Dana Gynther's debut novel, Crossing on the Paris (Gallery Books, November 13, 2012), is set in the early 1920s and chronicles the intersection of three women's lives as they embark on a transatlantic voyage. Gynther has a B.A. from the University of Alabama in political science and French and an M.A. in French Literature. She and her husband, Carlos, are teachers and translators, and live in Valencia, Spain, with their two daughters.
On your nightstand now:
I almost always have novels next to my bed, but at the moment I'm reading nonfiction because I'm writing a fictionalized biography of the model/photographer Lee Miller. I have piles of material about her and her times all over the house. The books currently wedged between the alarm clock and the lamp are: the highly entertaining Kiki's Paris: Artists and Lovers 1900-1930 by Billy Kluver and Julie Martin; the museum catalogue "Man Ray and Lee Miller: Partners in Surrealism" by Philip Prodger; and Paris Was Yesterday: 1925-1939 by the incomparable American journalist Janet Flanner. A New York Times crossword puzzle book is perched on top.
Favorite book when you were a child:
As a pre-reader, I loved looking at the pictures in the books What Do People Do All Day? by Richard Scarry and Dr. Seuss's Happy Birthday to You! because there was so much going on there; some of those illustrations are still etched in my memory. Like most kids, I loved Roald Dahl and C.S. Lewis, but I have a special fondness for Charlotte's Web by E.B. White because it's the only book I clearly remember my father reading to me. At the end, when Charlotte dies, he got choked up and had to pause, which, at age six or seven, left me dumbstruck. Now, after having lost my father almost four years ago, just seeing the binding can make me teary-eyed.
Your top five authors:
I think favorite authors are always changing, depending on the reader's age, mood and circumstance, as well as the author's output. In the last 15 or 20 years, however, I have consistently gone back to certain 19th century-ish writers (Dickens, Jane Austen, Edith Wharton, Thomas Hardy and Wilkie Collins) to reread or further explore. There are also many authors I love in the land of the living, like Zadie Smith, Paul Auster, Bill Bryson, Nick Hornby, Jonathan Franzen.... But top five authors? Impossible.
Book you've faked reading:
When I was getting my Masters in French, I loved almost all the reading, from medieval poetry to 17th century theater, to Baudelaire and Balzac, and so on, until I got halfway through my 20th-century novel class. I just couldn't read experimental novels by authors like Alain Robbe-Grillet and Nathalie Sarraute; they were serious, story-less, nonsensical texts to me. I bluffed my way through those two or three weeks of class and then wrote my final paper on Jean Cocteau.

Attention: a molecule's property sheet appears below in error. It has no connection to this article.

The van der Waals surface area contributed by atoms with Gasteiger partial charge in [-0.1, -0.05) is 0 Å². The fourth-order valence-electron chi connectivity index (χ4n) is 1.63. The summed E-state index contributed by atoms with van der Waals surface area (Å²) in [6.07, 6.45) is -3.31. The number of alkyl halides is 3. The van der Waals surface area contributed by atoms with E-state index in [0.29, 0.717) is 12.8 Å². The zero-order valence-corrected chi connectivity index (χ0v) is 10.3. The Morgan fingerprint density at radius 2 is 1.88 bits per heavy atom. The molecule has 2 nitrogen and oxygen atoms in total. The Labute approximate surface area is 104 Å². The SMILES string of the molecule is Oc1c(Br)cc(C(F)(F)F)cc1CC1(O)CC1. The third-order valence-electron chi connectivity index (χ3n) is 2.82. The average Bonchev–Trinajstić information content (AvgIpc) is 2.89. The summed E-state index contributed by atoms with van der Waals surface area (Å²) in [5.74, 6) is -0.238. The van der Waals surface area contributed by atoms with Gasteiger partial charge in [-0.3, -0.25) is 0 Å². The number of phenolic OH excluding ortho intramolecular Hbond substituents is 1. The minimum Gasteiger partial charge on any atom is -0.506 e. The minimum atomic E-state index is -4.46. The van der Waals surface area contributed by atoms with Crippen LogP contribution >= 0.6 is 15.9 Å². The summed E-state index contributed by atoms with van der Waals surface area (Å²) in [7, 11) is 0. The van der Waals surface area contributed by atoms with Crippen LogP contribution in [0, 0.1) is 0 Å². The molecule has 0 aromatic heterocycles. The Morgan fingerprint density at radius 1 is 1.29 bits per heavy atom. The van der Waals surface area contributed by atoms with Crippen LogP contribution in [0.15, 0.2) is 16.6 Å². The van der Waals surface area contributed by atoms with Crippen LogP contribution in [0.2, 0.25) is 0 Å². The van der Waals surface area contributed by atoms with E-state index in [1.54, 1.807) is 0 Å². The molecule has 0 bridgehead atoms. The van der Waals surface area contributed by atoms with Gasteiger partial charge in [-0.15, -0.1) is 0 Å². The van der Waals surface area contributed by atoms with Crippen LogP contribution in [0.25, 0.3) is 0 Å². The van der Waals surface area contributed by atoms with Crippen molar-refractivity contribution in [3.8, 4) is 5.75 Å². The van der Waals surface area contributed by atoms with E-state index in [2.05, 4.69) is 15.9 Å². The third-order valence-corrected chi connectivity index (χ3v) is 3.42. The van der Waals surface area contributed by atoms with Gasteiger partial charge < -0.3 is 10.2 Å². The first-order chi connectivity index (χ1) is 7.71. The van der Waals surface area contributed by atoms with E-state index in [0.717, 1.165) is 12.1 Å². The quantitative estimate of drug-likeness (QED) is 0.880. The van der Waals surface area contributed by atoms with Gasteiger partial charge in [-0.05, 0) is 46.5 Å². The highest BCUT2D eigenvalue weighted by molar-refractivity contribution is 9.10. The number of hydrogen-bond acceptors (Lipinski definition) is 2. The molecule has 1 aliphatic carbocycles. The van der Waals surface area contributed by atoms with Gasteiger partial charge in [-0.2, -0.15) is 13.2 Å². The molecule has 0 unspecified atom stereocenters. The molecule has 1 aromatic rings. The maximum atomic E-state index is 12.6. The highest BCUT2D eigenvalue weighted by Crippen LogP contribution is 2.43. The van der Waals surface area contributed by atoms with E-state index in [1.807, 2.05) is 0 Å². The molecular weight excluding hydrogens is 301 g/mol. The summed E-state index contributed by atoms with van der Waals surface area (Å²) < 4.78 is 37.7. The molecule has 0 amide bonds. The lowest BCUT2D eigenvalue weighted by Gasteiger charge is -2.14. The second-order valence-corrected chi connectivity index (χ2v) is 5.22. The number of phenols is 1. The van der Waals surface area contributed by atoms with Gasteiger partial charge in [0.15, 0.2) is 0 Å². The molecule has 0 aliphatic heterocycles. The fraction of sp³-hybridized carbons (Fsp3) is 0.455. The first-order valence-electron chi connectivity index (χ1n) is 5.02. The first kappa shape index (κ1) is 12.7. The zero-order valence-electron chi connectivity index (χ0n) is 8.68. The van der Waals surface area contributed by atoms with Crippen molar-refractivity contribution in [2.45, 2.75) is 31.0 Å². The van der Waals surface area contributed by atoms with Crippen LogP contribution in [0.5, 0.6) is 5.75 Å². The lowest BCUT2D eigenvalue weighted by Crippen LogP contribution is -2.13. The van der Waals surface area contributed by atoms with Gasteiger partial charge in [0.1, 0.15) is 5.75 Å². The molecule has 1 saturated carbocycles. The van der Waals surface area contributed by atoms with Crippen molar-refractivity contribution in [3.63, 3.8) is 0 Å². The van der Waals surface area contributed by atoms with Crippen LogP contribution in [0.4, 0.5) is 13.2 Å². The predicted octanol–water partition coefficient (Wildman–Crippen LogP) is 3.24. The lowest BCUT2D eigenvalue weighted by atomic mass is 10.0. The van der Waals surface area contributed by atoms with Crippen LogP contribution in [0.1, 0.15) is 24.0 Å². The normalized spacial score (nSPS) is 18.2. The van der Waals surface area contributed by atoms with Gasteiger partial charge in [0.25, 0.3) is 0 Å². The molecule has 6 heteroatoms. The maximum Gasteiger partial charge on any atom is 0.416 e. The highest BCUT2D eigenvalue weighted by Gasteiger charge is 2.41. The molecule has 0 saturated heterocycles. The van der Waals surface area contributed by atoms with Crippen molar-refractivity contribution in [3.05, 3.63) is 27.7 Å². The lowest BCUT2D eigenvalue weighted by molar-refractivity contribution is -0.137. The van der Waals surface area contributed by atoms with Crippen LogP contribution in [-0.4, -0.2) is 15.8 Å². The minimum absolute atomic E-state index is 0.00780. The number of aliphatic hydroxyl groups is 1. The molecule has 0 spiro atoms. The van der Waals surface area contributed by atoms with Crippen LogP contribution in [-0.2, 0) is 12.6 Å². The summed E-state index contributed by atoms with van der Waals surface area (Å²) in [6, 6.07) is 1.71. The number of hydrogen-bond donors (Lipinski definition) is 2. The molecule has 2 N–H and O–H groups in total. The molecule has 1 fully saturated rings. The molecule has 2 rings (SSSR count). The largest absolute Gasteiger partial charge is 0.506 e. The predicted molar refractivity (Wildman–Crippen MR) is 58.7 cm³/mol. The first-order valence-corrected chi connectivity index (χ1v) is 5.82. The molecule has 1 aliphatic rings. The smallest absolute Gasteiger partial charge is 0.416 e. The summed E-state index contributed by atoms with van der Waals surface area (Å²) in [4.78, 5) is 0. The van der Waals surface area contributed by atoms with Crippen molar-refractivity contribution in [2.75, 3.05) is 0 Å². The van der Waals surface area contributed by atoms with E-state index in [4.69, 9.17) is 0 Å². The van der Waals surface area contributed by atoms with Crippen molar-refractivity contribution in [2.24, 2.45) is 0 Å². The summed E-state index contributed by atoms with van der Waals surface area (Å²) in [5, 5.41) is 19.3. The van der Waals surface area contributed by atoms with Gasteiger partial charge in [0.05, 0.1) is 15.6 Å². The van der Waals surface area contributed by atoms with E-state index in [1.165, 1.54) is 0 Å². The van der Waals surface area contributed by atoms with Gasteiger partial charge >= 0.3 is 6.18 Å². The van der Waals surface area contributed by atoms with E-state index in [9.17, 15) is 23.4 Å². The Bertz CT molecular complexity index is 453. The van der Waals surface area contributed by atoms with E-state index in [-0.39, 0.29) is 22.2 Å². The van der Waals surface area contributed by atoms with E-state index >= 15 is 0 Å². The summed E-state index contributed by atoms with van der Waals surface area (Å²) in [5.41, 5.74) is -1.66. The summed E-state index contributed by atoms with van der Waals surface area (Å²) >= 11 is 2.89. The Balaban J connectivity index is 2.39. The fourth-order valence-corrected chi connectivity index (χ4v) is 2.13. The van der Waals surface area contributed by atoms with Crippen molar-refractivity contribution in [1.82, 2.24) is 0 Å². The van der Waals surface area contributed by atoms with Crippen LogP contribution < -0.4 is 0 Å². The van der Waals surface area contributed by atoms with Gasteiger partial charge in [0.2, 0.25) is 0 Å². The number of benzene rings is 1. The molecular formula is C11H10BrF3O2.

Book you're an evangelist for:
I often recommend Paul Auster's The Book of Illusions and am shocked if people aren't as enthusiastic about it as I was. I've also tried to get all my friends to read Pat Barker's Regeneration, but I think my mother was the only one who was game (Go, Mom!). That was the book that got me interested in World War I, which ended up playing an important role in my novel Crossing on the Paris.
Book you've bought for the cover:
The Sherlockian by Graham Moore. It wasn't just the cool design, but the title, as I'm a sucker for Sherlock Holmes. And when I glanced at the back cover (which I almost never do, as the synopses are often such spoilers) and saw that A. Conan Doyle was a character in the book--with faithful sidekick Bram Stoker!--well, I couldn't resist. And I wasn't disappointed.
Book that changed your life:
Countless books have, in subtle, nearly imperceptible ways. One that I could put my finger on, though, would be Life in a Medieval City by Joseph and Frances Gies. At a youngish age, this book made me realize how fascinating history is (despite what I was being taught in my lethal social studies classes)--the essential first step for anyone to write historical fiction.
Favorite line from a book:
Favorites? Not really, but I'm often blown away by a line in a book and scribble it down for no real reason. Not long ago, I read a paragraph in Kurt Vonnegut's Deadeye Dick which really struck me:
"We all see our lives as stories.... If a person survives an ordinary span of sixty years or more, there is every chance that his or her life as a shapely story has ended, and all that remains to be experienced is epilogue."
Since I'm now writing a novel about a real person's life (and have chosen the "novelistic" years, discarding her last few decades [!]), it has made me feel a bit guilty... and also that I need to get out there and seize the day--I'd like to think my life story is still being written!
Book you most want to read again for the first time:
I would love to read the whole Harry Potter series again--without knowing anything about it and without seeing the actors' faces in my head. Such rich, imaginative fun!
Books you hold controversial, unorthodox views of:
On the Brontë sisters: I love Jane Eyre and don't understand why most people think Wuthering Heights the superior book. I think Cathy and Heathcliff are insufferable idiots, and I don't give a damn about their undying love. Love You Forever by Robert Munsch? Creepiest children's book ever. Okay. There it is. Out in the open.
author photo: Claudia Garcia